Background: Some patients receiving mechanical ventilation experience an intensified need to communicate while their ability to do so is compromised as the endotracheal tube prevents speech. Although the use of a communication board to enhance communication with such patients has been suggested, few descriptive or empirical studies have addressed the content and format of these devices or of patients' perspectives on decreasing frustration with communication.
Objectives: The objectives of this study were: (1) to identify the perceived level of frustration of patients receiving mechanical ventilation while they attempt to communicate; (2) to determine patients' perceived level of frustration if a communication board had been used; and (3) to describe patients' perceptions of the appropriate content and format of a communication board.
Methods: Twenty-nine critically ill patients who were extubated within the past 72 hours were included in this descriptive study. Subjects participated in a 20- to 60-minute audiotaped interview consisting of questions about their perceived level of frustration when communicating with and without a communication board and their thoughts about the appropriate content and format of a board. Transcripts were analyzed by questions for meaning and overall themes.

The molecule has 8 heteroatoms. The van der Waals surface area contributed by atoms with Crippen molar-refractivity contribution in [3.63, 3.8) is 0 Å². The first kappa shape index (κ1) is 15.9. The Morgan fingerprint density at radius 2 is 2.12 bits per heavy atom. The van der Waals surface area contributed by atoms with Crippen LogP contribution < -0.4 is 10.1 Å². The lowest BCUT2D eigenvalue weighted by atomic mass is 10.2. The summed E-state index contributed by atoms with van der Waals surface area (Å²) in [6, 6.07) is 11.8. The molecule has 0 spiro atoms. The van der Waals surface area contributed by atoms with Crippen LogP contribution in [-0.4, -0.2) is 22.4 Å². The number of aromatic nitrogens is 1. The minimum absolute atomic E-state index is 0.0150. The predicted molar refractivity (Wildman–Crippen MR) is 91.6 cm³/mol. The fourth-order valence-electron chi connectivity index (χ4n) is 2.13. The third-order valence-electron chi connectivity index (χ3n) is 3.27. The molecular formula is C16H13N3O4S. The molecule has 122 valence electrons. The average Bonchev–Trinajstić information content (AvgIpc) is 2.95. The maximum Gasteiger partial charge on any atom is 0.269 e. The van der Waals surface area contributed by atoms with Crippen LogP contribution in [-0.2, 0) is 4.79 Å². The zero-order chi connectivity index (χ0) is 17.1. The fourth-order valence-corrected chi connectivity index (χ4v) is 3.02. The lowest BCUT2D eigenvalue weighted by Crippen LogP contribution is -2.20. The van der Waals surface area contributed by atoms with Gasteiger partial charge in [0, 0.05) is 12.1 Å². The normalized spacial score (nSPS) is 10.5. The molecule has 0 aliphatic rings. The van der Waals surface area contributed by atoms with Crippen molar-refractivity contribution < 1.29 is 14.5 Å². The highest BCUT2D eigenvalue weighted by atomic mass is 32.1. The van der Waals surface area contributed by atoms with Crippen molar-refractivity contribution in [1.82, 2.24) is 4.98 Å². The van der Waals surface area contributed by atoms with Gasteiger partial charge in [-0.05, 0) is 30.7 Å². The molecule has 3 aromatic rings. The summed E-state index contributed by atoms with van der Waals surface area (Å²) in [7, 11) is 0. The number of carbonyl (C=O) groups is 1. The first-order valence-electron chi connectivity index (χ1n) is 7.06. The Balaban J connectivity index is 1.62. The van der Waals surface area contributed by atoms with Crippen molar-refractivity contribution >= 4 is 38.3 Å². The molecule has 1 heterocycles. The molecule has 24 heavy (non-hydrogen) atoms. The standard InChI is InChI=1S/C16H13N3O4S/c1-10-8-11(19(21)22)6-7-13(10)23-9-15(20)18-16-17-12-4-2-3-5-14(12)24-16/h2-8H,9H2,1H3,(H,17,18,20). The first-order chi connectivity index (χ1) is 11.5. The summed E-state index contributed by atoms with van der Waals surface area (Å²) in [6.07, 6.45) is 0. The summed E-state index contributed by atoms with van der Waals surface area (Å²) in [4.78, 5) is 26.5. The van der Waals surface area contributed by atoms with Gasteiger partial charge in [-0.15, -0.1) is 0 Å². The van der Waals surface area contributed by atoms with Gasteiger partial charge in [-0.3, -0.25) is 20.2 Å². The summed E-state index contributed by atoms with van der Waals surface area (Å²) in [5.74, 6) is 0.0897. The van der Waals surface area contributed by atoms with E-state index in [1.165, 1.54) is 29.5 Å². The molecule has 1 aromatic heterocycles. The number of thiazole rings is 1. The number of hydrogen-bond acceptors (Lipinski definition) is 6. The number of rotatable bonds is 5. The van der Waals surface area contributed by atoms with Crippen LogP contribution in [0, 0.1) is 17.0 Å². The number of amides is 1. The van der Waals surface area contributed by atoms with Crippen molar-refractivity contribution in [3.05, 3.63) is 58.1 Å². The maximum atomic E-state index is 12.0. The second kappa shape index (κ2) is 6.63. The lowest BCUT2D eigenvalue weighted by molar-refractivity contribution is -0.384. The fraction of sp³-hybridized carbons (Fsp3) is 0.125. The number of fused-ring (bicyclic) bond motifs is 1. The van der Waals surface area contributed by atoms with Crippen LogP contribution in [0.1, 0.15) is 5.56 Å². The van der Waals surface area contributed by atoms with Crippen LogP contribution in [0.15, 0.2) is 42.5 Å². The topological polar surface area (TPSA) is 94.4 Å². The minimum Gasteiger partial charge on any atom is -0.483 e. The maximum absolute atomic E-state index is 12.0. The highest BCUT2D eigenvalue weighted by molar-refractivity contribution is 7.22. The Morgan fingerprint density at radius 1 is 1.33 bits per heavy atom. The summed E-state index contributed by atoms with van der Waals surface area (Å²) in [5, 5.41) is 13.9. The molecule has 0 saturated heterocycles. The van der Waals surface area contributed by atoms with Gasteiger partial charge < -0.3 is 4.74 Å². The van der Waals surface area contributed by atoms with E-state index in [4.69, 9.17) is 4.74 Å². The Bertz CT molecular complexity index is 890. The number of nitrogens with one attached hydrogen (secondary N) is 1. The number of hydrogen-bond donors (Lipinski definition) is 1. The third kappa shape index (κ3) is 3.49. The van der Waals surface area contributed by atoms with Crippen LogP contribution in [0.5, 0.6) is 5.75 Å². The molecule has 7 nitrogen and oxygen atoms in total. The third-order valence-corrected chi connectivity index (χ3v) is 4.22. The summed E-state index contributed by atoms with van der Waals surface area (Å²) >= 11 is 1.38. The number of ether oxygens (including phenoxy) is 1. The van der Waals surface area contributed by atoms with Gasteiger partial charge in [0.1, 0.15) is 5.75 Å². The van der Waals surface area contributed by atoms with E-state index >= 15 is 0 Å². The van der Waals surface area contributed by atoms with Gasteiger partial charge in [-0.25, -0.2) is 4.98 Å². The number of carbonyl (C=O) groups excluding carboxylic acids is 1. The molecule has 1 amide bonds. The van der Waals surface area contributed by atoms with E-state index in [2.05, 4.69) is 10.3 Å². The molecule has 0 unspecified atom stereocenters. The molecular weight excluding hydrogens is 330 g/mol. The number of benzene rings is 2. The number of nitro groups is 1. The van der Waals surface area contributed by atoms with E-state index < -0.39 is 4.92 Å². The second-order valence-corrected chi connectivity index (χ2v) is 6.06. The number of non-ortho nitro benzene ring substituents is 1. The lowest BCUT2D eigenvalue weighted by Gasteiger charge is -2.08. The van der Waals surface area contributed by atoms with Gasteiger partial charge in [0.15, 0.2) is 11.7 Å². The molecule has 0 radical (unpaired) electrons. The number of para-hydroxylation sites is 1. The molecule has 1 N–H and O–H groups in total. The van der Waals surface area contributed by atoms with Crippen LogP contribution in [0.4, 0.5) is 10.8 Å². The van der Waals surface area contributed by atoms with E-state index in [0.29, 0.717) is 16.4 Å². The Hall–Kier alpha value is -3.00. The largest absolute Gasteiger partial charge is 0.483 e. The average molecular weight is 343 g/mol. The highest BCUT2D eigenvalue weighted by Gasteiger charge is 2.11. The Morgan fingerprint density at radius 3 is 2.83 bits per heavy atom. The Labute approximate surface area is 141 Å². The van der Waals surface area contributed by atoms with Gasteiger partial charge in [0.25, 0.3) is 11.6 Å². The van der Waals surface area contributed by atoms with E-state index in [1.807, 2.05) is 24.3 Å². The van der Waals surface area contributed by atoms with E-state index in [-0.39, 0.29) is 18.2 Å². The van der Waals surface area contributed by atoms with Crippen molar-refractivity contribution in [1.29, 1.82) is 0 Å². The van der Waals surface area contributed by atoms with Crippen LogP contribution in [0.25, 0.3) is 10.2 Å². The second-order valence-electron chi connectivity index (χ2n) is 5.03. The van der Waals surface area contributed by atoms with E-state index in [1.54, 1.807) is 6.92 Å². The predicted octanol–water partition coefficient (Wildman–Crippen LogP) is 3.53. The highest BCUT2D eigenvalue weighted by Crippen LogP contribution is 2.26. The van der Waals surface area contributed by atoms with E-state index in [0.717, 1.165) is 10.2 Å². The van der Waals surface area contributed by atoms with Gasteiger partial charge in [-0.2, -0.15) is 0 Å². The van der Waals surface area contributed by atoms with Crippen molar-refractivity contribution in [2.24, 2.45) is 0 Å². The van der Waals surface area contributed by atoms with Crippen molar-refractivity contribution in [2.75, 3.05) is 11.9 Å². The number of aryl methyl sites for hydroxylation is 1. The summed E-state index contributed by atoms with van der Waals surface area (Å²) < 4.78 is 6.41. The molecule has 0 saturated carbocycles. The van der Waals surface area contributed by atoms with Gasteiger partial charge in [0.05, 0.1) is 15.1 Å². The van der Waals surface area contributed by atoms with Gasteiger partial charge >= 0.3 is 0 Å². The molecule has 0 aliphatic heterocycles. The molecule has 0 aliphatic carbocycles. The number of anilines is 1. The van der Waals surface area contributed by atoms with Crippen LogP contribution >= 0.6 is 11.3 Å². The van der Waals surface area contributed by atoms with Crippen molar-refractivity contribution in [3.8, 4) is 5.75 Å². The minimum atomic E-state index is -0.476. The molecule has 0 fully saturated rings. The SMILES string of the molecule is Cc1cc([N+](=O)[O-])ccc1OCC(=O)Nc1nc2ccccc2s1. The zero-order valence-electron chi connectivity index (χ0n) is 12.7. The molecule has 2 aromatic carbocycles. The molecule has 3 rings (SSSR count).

Results: Sixty-two percent (n = 18) of patients reported a high level of frustration in communicating their needs while receiving mechanical ventilation. Patients judged that their perceived level of frustration in communicating their needs would have been significantly lower (P < .001) if a communication board had been offered (29.8%) than if not (75.8%). Most patients (69%; n = 20) perceived that a communication board would have been helpful, and they also identified specific characteristics and content for a communication board. A communication board may be an effective intervention for decreasing patients' frustration and facilitating communication.
Conclusions: Most patients receiving mechanical ventilation experienced a moderate to a high level of frustration when communicating their needs. In this study, a communication board, if used patiently during mechanical ventilation, has been shown to alleviate frustration with communication. Patients have specific ideas about what terms and ideograms are useful for a communication board. Further research is needed to test the effects of a communication board and other methods of facilitating communication on outcomes such as satisfaction and anxiety of patients, adequate and appropriate management of pain, and length of mechanical ventilation time and hospital stay.